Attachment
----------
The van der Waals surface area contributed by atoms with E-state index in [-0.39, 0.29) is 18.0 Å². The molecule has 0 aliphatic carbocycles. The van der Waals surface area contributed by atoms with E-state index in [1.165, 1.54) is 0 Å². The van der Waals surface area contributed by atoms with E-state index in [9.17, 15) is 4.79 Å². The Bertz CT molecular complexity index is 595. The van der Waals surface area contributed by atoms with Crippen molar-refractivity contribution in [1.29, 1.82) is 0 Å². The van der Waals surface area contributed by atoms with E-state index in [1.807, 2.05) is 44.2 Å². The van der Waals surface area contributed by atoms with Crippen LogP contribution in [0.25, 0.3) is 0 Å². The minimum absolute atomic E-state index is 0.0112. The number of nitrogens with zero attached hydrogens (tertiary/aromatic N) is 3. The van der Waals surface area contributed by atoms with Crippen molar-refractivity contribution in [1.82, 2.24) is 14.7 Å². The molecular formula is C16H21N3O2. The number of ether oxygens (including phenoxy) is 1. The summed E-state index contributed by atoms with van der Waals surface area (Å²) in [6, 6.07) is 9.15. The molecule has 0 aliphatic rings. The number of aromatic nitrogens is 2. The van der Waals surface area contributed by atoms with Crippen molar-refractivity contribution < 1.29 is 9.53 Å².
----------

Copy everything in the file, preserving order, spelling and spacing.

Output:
The van der Waals surface area contributed by atoms with E-state index in [-0.39, 0.29) is 18.0 Å². The molecule has 0 aliphatic carbocycles. The van der Waals surface area contributed by atoms with E-state index in [1.165, 1.54) is 0 Å². The van der Waals surface area contributed by atoms with E-state index in [9.17, 15) is 4.79 Å². The Bertz CT molecular complexity index is 595. The van der Waals surface area contributed by atoms with Crippen molar-refractivity contribution in [1.29, 1.82) is 0 Å². The van der Waals surface area contributed by atoms with E-state index in [1.807, 2.05) is 44.2 Å². The van der Waals surface area contributed by atoms with Crippen LogP contribution in [0.25, 0.3) is 0 Å². The minimum absolute atomic E-state index is 0.0112. The number of nitrogens with zero attached hydrogens (tertiary/aromatic N) is 3. The van der Waals surface area contributed by atoms with Crippen molar-refractivity contribution in [1.82, 2.24) is 14.7 Å². The molecular formula is C16H21N3O2. The number of ether oxygens (including phenoxy) is 1. The summed E-state index contributed by atoms with van der Waals surface area (Å²) in [6, 6.07) is 9.15. The molecule has 0 aliphatic rings. The number of aromatic nitrogens is 2. The van der Waals surface area contributed by atoms with Crippen molar-refractivity contribution < 1.29 is 9.53 Å².